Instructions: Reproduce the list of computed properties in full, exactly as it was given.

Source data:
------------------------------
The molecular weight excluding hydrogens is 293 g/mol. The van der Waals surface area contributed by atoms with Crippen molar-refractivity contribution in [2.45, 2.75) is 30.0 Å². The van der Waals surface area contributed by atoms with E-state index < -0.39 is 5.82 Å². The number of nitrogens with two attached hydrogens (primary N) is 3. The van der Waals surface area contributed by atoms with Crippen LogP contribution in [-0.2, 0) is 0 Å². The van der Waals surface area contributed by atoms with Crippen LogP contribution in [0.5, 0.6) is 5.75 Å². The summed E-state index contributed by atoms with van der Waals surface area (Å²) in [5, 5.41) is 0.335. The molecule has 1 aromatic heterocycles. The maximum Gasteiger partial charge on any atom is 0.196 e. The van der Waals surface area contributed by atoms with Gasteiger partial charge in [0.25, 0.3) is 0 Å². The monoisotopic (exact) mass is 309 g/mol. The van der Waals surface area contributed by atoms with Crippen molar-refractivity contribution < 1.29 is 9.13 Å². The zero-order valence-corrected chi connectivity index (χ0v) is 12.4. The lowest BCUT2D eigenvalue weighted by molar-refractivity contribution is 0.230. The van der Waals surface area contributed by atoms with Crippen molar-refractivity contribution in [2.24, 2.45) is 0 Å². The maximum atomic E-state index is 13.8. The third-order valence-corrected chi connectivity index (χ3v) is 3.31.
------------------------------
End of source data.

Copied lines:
The molecular weight excluding hydrogens is 293 g/mol. The van der Waals surface area contributed by atoms with Crippen molar-refractivity contribution in [2.45, 2.75) is 30.0 Å². The van der Waals surface area contributed by atoms with E-state index < -0.39 is 5.82 Å². The number of nitrogens with two attached hydrogens (primary N) is 3. The van der Waals surface area contributed by atoms with Crippen LogP contribution in [-0.2, 0) is 0 Å². The van der Waals surface area contributed by atoms with Crippen LogP contribution in [0.5, 0.6) is 5.75 Å². The summed E-state index contributed by atoms with van der Waals surface area (Å²) in [5, 5.41) is 0.335. The molecule has 1 aromatic heterocycles. The maximum Gasteiger partial charge on any atom is 0.196 e. The van der Waals surface area contributed by atoms with Gasteiger partial charge in [0.25, 0.3) is 0 Å². The monoisotopic (exact) mass is 309 g/mol. The van der Waals surface area contributed by atoms with Crippen molar-refractivity contribution < 1.29 is 9.13 Å². The zero-order valence-corrected chi connectivity index (χ0v) is 12.4. The lowest BCUT2D eigenvalue weighted by molar-refractivity contribution is 0.230. The van der Waals surface area contributed by atoms with Crippen molar-refractivity contribution in [2.24, 2.45) is 0 Å². The maximum atomic E-state index is 13.8. The third-order valence-corrected chi connectivity index (χ3v) is 3.31.